How did you find your job? Did you apply or find it through a connection?

I applied for jobs through LinkedIn.

Did you do anything special to your resume and cover letter to land the job?


The most important thing we can do as clinicians is to create a path and communicate our vision to prospective providers. We need to tell employers a story that makes sense.

I did this through my cover letters. For example:

“I’ve spent my career working toward positions that have a broader impact on the people I serve. Starting with my role as a rehab director, I helped to create treatment protocols to ensure fidelity and improve health outcomes across our company.

As a quality improvement specialist on the medical policy team at the state of Colorado, I focused on teaching medical providers the value of data-driven medical decision-making.

In my current role as a behavioral health practice facilitator, I address systemic issues that lead to poor behavioral health outcomes in the Medicaid population.”

How have people reacted to you leaving patient care?

I’ve had a wonderful experience with colleagues and external partners who value my experience as a clinician.

I know that I bring a valuable perspective as a clinician, and I am not afraid to share that.

What’s a typical day or week in the life like for you? What types of tasks and responsibilities fill your time?

My tasks and responsibilities include:

  • Attending meetings and workgroups regularly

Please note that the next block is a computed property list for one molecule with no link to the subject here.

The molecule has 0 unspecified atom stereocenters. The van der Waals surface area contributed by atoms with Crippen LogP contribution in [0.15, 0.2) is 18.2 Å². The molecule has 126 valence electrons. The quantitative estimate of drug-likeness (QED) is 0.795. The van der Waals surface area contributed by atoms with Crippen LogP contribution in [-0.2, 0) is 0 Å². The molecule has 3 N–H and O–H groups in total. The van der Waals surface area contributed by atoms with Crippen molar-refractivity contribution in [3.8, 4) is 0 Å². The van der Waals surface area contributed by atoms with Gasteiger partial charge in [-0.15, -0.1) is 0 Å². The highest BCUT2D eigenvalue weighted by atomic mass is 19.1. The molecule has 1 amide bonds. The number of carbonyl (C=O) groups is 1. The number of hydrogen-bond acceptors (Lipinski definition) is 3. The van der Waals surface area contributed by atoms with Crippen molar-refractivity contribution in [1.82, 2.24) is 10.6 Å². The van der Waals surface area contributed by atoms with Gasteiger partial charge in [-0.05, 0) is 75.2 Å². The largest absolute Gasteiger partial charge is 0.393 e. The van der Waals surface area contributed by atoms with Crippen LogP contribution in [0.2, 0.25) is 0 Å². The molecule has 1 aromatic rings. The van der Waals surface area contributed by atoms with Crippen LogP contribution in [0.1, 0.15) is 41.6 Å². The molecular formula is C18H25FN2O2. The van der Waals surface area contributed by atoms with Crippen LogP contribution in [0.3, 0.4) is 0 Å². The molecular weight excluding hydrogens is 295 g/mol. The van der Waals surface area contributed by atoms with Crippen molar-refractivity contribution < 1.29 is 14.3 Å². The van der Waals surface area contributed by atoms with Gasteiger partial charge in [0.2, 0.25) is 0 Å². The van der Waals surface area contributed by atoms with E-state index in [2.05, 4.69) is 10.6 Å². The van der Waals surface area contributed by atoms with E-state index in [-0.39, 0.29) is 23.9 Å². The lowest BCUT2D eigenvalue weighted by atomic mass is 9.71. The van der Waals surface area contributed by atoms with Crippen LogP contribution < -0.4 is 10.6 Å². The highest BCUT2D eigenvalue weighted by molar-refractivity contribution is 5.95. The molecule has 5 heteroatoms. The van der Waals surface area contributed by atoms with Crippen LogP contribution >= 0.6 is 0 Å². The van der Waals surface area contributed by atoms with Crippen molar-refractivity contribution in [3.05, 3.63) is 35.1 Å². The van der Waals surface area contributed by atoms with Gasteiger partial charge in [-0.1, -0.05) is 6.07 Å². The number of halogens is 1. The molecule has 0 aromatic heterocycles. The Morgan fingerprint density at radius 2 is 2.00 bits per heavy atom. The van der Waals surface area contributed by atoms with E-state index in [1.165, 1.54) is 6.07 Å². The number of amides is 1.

• Writing funding proposals
  • Coaching practices to improve their outcomes

What are some of the rewards of your role? What are the biggest challenges?

The most rewarding aspect of my current role is helping practices improve the quality of care they deliver.

It can be challenging because we are somewhat of a middleman between the practices and the state Medicaid program. There are times when state policy does not exactly align with what is happening in clinical practice.

How did your clinical background prepare you for your role as Behavioral Health Practice Facilitator?

I constantly use the skills I learned in clinical practice.

Not only do I serve as a voice for the patients, but I also work with providers to improve outcomes and create policy around supervision.

Roughly speaking, how are the hours and pay compared to patient care?

I work about 40 hours per week, no holidays or weekends, and I have off most Fridays. I make more than I did as a practicing COTA and DOR.

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What type of person do you think would do well in your role?

A good fit for this role is someone who can:

  • Solve problems
  • See issues through a macro lens
  • Build relationships across the continuum of care

Do you work remotely or onsite?

I work remotely. I do occasionally meet at a practice in person to understand what they do and how I can support them.

What is a typical career path for someone in your role?

My role is similar to roles that are heavily weighted in quality improvement.

In terms of career advancement, I could take on more organizational-level projects and work with providers to address larger, system-wide issues.

What is next for you? What are your high-level career aspirations?

I love what I do right now. I hope to grow in my current role while possibly taking on more leadership and supervision responsibilities.

Do you have any special advice for others who want to follow in your footsteps?

Create a narrative about why you are doing what you are doing. Make the path you’re taking look intentional, and take on projects that will help you land your next role. You will be surprised what employers are open to, if you just ask.